McNabb Center shares insights on how to help young people deal with trauma

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KNOXVILLE, Tenn. (WATE) — Six students that attended Austin-East Magnet High School have died this year from a shooting.

Justin Taylor was killed in January, Stanley Freeman Jr. was killed on February 12, Janaria Muhammad was killed days after. Jamarion Gillette was killed in March, and then Anthony Thompson Jr. was killed inside Austin-East in an officer-involved shooting in April.

For their friends and classmates, it has been a year of heavy loss. WATE 6 On Your Side spoke with Lindsay Stone, Director of Children’s Services at the McNabb Center about the impact of these shootings, and how kids can cope with what they might be feeling.

  • Repetition: One student dying in gun violence is traumatic, but six classmates is on a whole other scale
    “It’s hard for us adults to make sense of and deal with trauma. Anytime a student deals with re-experiencing trauma, even if they aren’t closely connected, it’s still in their environment. Some of those mental health symptoms can increase because of the added layers of re-experiencing it.”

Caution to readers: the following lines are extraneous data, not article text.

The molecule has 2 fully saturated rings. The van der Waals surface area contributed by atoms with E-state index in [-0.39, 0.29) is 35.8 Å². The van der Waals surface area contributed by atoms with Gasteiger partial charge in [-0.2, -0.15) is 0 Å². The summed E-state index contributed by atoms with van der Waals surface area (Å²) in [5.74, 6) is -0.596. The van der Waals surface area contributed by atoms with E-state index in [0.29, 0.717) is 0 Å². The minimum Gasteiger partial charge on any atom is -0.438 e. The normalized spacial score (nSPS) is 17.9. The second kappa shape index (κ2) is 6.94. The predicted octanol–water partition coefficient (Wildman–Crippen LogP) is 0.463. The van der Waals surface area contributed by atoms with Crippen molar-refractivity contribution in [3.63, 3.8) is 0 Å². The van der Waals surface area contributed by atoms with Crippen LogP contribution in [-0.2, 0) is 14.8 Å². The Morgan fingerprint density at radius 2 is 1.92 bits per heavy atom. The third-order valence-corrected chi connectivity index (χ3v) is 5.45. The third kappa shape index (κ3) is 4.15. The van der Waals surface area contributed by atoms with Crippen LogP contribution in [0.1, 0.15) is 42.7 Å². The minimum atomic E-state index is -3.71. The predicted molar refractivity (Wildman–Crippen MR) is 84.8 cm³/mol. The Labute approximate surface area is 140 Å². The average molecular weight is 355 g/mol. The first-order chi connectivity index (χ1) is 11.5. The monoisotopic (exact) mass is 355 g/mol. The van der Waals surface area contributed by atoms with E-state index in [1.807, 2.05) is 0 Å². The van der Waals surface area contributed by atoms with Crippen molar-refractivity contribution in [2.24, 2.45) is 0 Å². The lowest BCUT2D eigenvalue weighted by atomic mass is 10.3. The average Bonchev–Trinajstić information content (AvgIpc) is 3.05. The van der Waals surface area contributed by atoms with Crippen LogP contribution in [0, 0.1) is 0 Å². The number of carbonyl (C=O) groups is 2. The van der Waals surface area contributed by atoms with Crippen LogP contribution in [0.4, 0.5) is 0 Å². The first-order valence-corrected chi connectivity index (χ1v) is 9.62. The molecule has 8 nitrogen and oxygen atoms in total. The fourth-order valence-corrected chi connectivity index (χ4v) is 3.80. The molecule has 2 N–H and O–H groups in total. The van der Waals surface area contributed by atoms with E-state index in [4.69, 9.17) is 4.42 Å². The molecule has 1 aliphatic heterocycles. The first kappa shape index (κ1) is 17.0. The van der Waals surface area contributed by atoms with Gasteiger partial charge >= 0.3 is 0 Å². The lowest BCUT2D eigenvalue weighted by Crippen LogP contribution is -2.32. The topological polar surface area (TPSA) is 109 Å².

• What are students feeling?
    “It’s important to know every student can respond differently. Most of the students want to feel a sense of security. They still want to be with their friends and go to school. Be in a familiar environment, feeling safe, they do want to feel safe with where they are, we know that’s a protective factor for them to go forward.”
  • What are ways to handle these feelings?
    “Having a connection to school and family can be a positive thing. We also know that they’ve been through a lot. Being through something collectively and trauma can bring across symptoms of depression, anxiety, being fearful in an environment that once wasn’t fearful. We want to pay attention to that, and be proactive to be sure our students and family to what they need.”
  • For adults who know these students, and are watching them go through this, what do they need to know? What can they do to help?
    “Keep their routine as common as possible at home too. Be proactive in asking questions, don’t expect them to come to you, and making sure their environment feels safe. Get them help if they need help, short term or long term. Normalize mental health, let them know they’ve been through a lot, and we want to make sure as adults to give them a safe and secure environment in all settings.”
  • For adults who know these students, and are watching them go through this, what do they need to know? What can they do to help? “Keep their routine as common as possible at home too. Be proactive in asking questions, don’t expect them to come to you, and making sure their environment feels safe. Get them help if they need help, short term or long term. Normalize mental health, let them know they’ve been through a lot, and we want to make sure as adults to give them a safe and secure environment in all settings.”

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